San Diego Union-Tribune

December 5, 2001

Congresswoman says Ridge 'is failing' on homeland security
  Director needs more power, she asserts


WASHINGTON -- Homeland Security Director Tom Ridge "is failing" in his effort to protect the nation against terrorists because he has no power to force action by the many government agencies involved in domestic security, Rep. Jane Harman, D-Redondo Beach, said yesterday.

To correct that problem, Harman and a bipartisan group of allies are pushing legislation to give Ridge statutory power to make national, state and local governments spend federal money on programs that enhance homeland security.

The advocates will attempt to add that legislation to the intelligence authorization bill during a House-Senate conference committee meeting today, said Harman, the top Democrat on the House Intelligence subcommittee on terrorism and homeland security.

Rep. Curt Weldon, R-Pa., a senior member of the House Armed Services Committee, pledged to support Harman's proposal during a joint appearance at an anti-terrorism forum.

Weldon particularly supported Harman's plan to require federal law enforcement and national security agencies to share intelligence to improve the ability to ward off future terrorist attacks.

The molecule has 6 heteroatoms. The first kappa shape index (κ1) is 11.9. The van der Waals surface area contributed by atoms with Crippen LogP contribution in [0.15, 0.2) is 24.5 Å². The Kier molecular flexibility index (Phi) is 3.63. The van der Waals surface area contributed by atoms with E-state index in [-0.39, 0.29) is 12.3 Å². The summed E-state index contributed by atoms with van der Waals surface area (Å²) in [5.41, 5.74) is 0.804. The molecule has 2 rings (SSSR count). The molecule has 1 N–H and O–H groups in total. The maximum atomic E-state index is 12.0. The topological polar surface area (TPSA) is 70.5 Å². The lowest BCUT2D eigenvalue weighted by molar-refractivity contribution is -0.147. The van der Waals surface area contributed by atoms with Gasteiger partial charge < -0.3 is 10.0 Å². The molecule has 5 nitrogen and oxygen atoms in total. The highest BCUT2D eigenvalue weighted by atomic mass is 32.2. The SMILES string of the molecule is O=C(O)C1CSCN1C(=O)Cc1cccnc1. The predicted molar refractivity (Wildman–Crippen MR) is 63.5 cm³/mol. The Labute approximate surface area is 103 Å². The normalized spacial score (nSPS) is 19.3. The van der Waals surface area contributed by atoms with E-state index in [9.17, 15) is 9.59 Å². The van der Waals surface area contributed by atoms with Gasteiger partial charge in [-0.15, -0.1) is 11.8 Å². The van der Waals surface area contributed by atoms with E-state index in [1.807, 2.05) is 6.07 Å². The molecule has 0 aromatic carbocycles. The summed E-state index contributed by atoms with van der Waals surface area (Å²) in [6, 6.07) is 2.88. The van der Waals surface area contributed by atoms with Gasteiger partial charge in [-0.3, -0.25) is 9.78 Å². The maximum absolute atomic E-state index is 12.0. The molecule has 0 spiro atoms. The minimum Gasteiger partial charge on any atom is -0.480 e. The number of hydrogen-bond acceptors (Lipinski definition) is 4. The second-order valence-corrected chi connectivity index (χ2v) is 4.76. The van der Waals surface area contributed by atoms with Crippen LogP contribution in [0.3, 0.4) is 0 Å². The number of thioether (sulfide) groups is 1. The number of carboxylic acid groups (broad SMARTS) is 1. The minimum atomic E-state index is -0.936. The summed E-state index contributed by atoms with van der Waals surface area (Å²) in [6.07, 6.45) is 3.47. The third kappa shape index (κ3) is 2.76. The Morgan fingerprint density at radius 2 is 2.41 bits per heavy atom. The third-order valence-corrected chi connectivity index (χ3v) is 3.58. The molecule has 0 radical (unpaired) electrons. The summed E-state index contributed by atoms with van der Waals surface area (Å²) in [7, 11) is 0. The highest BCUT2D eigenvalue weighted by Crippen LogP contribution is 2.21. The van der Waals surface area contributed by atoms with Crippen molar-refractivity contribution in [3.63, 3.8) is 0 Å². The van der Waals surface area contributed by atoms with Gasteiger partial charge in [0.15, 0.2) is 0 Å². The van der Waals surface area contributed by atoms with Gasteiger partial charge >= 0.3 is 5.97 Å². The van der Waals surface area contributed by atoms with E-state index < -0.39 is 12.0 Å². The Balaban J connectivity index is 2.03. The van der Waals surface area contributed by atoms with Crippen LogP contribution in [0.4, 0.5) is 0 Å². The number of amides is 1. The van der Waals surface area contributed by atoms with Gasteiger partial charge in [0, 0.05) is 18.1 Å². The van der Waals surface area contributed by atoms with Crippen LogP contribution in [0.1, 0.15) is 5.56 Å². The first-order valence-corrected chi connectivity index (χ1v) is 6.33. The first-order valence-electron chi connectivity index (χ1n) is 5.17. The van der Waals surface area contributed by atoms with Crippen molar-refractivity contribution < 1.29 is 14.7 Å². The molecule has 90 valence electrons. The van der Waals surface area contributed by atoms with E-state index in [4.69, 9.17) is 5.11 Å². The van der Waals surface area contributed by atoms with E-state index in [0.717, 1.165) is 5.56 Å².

"The American government failed the American people" on Sept. 11, Weldon said, "because we saw evidence of what was going to happen and, over the years, Congress and the administration didn't do what was necessary to meet the challenge."

The effort to give Ridge additional power faces an uphill fight because it is strongly opposed by Ridge and President Bush.

But Harman argued that although Ridge, a former congressman and Pennsylvania governor, has "good experience, a fabulous relationship with the president" and good access, he has "little staff, no budget and no power."

"I think we must, by statute, provide him more power or we're going to see him fail. . . . I think he is failing now," she said.

The legislation would require Ridge to produce a national threat assessment and a national homeland security strategy and would give him the authority to compel federal, state and local agencies to support the strategy within their budgets.

Harman also stated her support for two additional controversial actions -- creating a national identity card for all Americans and giving Attorney General John Ashcroft statutory authority to try terrorism suspects in military tribunals. Many Democrats opposed both of those steps.

The fact that most of the Sept. 11 terrorists were in the country in violation of their student or visitor visas reinforces the need to crack down on visa violations, Harman said.

One way to do that would be to create a tamper-proof national identity card, she said. If all citizens and legal residents were required to have one, it would avoid the complaints about racial profiling, Harman said.

"It's necessary in the 21st century that the people in the United States are here lawfully and that everyone, if necessary, can prove they are here lawfully," she said.